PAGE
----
PREVIOUS studies have indicated that rats develop an inability to concentrate urine maximally after three days of potassium deficiency.1 After seven days of potassium deficiency, typical histological changes are evident in the renal tubular cells.2 If potassium deficiency is of short duration, the resultant functional and structural changes in the kidney are reversible; however, if the potassium deficiency is prolonged, individual cellular changes characteristic of potassium deficiency disappear, but functional lesions persist along with nonspecific structural changes such as scarring and tubular dilatation.1,3 These changes may predispose the animal to the subsequent development of pyelonephritis.4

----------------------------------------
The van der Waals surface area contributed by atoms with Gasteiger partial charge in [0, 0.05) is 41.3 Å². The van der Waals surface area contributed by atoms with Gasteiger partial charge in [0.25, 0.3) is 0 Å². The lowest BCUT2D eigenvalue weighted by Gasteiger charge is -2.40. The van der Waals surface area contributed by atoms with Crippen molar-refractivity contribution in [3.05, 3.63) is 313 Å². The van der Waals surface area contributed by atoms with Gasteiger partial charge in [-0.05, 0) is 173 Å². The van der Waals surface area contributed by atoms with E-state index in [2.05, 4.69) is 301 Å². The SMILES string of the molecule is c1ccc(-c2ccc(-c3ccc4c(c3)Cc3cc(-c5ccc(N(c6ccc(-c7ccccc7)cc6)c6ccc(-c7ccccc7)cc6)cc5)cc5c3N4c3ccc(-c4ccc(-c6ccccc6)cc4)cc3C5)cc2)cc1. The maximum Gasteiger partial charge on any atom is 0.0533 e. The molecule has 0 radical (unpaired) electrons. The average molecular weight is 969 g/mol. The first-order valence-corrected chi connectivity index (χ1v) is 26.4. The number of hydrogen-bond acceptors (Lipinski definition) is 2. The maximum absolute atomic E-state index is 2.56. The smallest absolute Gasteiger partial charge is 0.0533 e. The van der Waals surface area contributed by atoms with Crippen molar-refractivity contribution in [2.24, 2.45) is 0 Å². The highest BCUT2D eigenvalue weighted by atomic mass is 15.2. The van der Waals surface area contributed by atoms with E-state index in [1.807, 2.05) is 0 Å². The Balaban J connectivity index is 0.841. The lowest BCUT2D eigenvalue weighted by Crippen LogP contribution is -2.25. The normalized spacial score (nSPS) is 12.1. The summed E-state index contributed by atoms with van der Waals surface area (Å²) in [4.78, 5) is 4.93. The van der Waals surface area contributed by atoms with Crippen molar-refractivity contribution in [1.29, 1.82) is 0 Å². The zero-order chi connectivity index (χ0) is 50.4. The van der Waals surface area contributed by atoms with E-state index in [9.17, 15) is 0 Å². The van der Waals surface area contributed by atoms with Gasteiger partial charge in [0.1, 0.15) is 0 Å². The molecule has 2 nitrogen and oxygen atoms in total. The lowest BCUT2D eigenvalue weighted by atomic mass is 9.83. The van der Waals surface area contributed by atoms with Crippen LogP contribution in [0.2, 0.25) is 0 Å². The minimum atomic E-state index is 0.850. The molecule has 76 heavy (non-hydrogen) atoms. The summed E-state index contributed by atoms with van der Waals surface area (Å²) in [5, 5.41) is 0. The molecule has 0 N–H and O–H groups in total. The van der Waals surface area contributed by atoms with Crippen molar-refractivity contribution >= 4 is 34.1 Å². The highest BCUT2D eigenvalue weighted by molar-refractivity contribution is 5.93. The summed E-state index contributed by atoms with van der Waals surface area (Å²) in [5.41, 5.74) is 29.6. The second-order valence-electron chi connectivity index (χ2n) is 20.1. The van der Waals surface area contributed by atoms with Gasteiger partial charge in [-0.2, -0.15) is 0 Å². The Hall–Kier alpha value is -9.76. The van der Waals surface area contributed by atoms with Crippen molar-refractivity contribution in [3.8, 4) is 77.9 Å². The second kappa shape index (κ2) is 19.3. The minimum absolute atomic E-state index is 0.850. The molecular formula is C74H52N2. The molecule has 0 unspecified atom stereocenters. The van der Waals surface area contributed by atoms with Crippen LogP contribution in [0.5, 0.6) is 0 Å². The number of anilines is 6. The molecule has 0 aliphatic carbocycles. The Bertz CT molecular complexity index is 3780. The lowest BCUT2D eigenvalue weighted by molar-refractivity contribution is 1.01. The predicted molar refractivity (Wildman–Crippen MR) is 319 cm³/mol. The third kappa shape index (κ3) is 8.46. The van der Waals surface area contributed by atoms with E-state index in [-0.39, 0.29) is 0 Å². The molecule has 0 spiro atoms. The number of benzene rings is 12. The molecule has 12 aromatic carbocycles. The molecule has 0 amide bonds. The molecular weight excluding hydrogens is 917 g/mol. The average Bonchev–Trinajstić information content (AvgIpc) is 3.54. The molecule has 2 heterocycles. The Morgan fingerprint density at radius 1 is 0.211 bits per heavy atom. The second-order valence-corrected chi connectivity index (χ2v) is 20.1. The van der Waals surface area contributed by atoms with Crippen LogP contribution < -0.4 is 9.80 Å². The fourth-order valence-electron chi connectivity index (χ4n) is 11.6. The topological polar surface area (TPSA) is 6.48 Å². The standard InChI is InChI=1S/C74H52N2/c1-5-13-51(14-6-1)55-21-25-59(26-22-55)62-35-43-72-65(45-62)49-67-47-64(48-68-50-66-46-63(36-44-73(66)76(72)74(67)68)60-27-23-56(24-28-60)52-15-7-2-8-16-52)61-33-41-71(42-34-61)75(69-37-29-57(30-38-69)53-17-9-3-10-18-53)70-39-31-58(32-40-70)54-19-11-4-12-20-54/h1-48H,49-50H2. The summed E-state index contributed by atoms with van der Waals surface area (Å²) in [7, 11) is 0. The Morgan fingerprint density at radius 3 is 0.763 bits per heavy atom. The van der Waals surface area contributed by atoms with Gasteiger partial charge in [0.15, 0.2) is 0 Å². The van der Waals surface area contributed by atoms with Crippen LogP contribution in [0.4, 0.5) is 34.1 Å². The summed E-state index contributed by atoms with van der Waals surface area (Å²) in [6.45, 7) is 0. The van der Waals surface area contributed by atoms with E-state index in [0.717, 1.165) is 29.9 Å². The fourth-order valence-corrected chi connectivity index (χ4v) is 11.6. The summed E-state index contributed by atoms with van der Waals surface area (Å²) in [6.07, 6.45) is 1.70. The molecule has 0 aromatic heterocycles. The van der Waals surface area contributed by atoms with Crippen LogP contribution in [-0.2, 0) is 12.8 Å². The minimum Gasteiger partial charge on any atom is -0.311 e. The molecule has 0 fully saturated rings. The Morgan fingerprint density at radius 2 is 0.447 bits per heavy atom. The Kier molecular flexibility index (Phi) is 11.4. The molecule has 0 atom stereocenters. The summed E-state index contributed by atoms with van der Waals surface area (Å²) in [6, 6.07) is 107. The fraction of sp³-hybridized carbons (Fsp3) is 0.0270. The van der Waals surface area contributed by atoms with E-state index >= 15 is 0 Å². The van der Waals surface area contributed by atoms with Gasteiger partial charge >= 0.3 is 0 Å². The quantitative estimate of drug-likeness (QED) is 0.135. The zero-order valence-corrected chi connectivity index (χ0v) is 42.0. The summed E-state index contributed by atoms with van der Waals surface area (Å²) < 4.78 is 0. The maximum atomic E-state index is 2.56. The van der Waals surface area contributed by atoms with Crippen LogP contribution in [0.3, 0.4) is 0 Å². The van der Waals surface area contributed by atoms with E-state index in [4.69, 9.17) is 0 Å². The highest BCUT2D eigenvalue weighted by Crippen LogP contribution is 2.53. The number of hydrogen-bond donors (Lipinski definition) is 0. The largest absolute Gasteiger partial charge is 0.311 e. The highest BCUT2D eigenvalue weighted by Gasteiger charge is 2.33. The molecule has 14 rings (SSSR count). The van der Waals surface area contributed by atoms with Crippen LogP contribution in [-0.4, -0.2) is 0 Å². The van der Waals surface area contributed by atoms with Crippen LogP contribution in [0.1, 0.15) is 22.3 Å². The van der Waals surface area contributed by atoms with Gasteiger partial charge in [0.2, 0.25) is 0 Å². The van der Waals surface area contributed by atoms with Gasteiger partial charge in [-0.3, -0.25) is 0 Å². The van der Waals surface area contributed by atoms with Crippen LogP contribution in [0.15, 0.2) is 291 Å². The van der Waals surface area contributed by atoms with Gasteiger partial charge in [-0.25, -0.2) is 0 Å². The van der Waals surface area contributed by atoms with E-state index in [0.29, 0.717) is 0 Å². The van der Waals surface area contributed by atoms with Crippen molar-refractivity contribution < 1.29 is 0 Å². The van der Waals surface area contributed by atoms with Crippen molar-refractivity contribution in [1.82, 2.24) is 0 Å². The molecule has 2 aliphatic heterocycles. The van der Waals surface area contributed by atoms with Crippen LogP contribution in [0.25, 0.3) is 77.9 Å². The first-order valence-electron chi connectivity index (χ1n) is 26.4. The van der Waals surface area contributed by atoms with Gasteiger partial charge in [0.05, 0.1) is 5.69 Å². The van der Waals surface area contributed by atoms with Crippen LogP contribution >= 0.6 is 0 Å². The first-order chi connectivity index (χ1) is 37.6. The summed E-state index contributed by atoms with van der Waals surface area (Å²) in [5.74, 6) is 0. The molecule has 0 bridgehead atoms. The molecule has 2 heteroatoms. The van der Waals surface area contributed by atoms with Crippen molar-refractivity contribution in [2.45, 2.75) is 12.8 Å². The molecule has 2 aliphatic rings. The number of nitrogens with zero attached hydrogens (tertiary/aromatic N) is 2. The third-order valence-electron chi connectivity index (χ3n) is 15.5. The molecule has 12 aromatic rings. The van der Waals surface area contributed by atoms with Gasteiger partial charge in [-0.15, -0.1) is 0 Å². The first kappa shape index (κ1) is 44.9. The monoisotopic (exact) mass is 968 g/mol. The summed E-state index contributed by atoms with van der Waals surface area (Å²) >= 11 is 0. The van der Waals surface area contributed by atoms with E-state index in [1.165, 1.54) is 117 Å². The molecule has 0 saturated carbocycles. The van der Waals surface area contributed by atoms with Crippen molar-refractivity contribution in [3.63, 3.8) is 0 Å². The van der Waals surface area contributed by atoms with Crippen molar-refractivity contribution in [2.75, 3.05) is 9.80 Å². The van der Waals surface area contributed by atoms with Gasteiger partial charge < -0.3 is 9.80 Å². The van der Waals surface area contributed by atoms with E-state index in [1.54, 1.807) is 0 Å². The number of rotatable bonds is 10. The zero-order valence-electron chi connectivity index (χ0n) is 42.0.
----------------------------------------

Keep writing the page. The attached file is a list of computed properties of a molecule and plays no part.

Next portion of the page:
Although children seldom experience potassium deficiency of long duration, relatively short periods of severe potassium deficiency may be repeatedly experienced as a consequence of gastroenteritis and other illnesses.5 The present study was conducted to determine what, if any, residual renal damage can be expected as the result of repeated periods
SEGAR WE, SCHULZ DM. Multiple Episodes of Potassium Deficiency: The Effect on Renal Structure and Function. Am J Dis Child. 1965;109(4):295–297. doi:10.1001/archpedi.1965.02090020297005
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